Two identical bicycles having equal weight riders are traveling along a level road adjacent to each other with the same non-zero velocity. Bike A, (the "skidder"), applies the rear brake strongly enough to lock up the rear wheel which begins to skid. Bike B, (the "roller"), also applies the rear brake, but not so strongly and in such a manner that the same frictional braking force is achieved at the rear wheel. Bike A and Bike B both slow at the same rate and come to a stop at the same time. The time spent and distance traveled as they slow to a stop is the same. The only difference is that Bike A skids to a stop with a locked up rear wheel and Bike B rolls to a stop without skidding at all.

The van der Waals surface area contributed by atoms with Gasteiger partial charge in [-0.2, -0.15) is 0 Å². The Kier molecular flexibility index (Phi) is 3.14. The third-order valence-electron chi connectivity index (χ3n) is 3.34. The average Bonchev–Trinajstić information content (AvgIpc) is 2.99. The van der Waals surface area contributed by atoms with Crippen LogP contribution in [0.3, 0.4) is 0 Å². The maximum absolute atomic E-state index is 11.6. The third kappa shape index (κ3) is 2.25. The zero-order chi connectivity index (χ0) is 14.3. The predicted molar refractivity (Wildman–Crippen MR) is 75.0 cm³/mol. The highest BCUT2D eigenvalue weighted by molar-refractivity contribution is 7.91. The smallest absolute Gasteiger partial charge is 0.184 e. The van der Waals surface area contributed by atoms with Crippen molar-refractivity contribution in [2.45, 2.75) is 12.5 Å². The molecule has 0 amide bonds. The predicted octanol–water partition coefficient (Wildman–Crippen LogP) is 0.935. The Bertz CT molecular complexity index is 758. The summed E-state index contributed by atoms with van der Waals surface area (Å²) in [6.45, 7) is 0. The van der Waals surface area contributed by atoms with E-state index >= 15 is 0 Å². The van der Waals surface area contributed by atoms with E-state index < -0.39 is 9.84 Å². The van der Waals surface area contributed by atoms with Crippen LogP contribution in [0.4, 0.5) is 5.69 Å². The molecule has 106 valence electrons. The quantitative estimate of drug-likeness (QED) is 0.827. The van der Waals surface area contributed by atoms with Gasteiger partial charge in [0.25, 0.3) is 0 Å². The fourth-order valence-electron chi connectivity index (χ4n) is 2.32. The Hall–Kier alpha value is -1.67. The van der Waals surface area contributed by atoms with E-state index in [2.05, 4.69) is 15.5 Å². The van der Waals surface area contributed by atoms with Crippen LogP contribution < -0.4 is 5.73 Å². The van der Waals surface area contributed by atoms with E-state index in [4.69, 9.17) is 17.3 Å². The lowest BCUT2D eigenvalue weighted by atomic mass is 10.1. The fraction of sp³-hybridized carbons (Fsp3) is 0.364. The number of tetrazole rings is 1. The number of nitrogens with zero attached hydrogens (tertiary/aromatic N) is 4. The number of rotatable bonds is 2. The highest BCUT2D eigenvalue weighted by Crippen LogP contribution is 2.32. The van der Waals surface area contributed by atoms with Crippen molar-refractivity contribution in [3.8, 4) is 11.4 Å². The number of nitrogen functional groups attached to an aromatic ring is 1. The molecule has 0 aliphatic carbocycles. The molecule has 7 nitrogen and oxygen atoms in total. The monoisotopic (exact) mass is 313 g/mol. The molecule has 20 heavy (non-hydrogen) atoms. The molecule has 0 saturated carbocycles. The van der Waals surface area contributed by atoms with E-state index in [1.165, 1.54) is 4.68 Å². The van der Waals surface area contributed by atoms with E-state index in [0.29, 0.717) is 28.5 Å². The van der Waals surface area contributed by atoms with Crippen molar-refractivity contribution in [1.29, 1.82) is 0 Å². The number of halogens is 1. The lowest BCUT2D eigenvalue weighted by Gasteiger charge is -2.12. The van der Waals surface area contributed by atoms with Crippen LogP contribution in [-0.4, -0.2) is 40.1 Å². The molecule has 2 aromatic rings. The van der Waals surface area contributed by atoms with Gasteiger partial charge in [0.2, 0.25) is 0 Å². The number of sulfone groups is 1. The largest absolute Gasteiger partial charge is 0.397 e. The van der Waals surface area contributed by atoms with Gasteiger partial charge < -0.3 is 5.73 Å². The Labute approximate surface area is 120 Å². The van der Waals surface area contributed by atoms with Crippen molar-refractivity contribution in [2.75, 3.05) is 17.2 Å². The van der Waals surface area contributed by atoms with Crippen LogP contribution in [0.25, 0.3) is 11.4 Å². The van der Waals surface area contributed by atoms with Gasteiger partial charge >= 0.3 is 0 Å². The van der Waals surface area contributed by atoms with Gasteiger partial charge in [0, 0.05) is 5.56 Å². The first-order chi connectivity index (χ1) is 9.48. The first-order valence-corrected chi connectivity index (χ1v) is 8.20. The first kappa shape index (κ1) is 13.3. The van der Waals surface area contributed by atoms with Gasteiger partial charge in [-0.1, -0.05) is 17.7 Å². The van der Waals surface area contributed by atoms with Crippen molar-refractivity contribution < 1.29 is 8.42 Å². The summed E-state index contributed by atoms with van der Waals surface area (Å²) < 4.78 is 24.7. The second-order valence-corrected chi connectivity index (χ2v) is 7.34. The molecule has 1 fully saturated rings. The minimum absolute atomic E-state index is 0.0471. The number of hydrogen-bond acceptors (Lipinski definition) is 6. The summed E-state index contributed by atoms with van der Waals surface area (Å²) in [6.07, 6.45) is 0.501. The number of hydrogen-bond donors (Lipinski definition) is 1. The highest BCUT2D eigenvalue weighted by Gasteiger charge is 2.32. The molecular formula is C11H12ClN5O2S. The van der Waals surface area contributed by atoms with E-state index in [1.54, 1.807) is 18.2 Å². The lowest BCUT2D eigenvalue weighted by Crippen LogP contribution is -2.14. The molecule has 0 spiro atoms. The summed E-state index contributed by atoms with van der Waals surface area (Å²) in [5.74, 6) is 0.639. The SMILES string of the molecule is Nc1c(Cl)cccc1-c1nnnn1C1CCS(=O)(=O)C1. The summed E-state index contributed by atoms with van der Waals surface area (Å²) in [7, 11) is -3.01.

For both of the following two questions, assume that there is zero friction in the bicycle drivetrains and zero air resistance and zero rolling resistance. Also, ignore the infinitesimal energy transferred from the bikes to the Earth.
- Bike A (the "Skidder"): From the ground reference frame, does the (kinetic) skidding friction force of the road acting on the tire do any work on the bike as a whole?
- Bike B (the "Roller"): From the ground reference frame, does the (static) rolling friction force of the road acting on the tire do any work on the bike as a whole?
My understanding is that the rolling friction force is constrained and can do no work on the wheel of the bike, but does it do work on the bike as a whole? And if so, how?